Category Archives: Everyday Life

In the Name of Your Father

Term 2 is about finished. I’m not certain, but I think these kids might actually be learning something. I’ll be traveling around different parts of South Africa for a conference and some training (and some fun) coming up over the next couple-a-few weeks, but I had some thoughts on fathers and Father’s Day to share before I go.

Too often in South Africa, children are fatherless. Or, to be more accurate, they lack people to play that part: the positive male role model. You could make an argument that this is a big problem all over Africa, or in the USA and maybe even any other country in the world, but it seems to be particularly prevalent here. I’m certainly not the first person to notice this or write about it. A simple search on Google for “Fathers in South Africa” can get you started, and then there seems to be lots of books on the topic. Here’s a good, short, unvarnished place to begin:

After reading the above article, I can’t even begin to pretend to wrap my mind around all the contributing factors to this problem here. The best I can do is observe and read … and offer whatever assistance I can within the limits of being a volunteer.

The family I stay with is good in regard to having a good number of positive male role-models, but still not ideal. There are men around. They are all employed in some capacity. They all contribute to the overall well-being of the (very large) household and they all lend a hand with all the kids. But most of them are not fathers themselves. So, how do we account for all the kids running around this place?

Given a choice, you wouldn’t expect very many people to choose single parenthood – but here, it has become completely normalized for women to just pop out some kids, no matter of their situation. It isn’t just culturally acceptable to be a single mother; it is culturally expected that as a woman you have at least one child, regardless of your relationship status. And the women in my host family are no exception.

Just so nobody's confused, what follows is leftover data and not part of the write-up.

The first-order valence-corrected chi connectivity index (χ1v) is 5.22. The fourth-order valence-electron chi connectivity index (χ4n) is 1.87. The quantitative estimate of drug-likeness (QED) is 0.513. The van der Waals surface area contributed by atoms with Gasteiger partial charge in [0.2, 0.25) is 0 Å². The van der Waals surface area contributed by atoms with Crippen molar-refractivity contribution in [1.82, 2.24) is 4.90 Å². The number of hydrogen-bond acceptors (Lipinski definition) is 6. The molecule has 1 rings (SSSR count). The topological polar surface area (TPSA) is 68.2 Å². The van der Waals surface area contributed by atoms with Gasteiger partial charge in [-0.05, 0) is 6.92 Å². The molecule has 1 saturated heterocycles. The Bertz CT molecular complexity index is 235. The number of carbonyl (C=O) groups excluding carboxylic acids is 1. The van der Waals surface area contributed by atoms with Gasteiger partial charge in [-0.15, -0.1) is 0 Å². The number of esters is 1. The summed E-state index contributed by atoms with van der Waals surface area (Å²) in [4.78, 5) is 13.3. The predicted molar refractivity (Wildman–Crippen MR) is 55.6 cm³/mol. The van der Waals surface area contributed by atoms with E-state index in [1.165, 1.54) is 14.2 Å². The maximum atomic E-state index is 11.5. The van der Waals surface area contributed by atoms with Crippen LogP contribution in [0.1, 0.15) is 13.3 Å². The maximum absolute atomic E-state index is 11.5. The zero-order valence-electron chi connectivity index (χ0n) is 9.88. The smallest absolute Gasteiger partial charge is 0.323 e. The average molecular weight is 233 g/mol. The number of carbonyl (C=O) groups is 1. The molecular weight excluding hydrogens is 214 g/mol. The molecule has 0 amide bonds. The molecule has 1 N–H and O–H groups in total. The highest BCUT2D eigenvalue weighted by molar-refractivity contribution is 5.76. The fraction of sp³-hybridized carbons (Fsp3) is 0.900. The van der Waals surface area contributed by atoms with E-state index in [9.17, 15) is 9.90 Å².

As for fathers, actually being involved in your child’s life seems to be culturally optional. And unfortunately, too many opt out.

The good news is there are people who recognize this problem and want to do something to turn it around. This is why that same Google search returns pages like these:

I recognize how fortunate I am to have grown up in the USA – of course, it’s easy for any American to appreciate everything living in the States provides you as soon as you get a good, firsthand look at a developing nation. But the longer I stay here, the more I can appreciate how much I got out of growing up with my family (immediate and extended), and even some of my teachers and friends. By comparison, I have what seems to be an unending supply of positive male role models.

Second Sons

Second sons: Grandpa Richard flanked by my dad and me, July 2012

Depending on the situation, I often think of the people I know well who would perform the best under the given circumstances. Everyone we know is better than us at something, so it’s helpful that I feel I always have someone to ask for assistance. And if I can’t ask the person I know who knows best, I can just try to think like them.

I’m sure I’m not the only one who does this. The notion of “What would _________ do?” has to pass through everyone’s mind at some point, like when faced with a problem to solve or a big decision.

This especially holds true for both of my grandfathers. “What would Grandpa Richard do?” or “What would Grandpa Bud do?” are quite useful in situations where something needs fixed or requires a creative solution.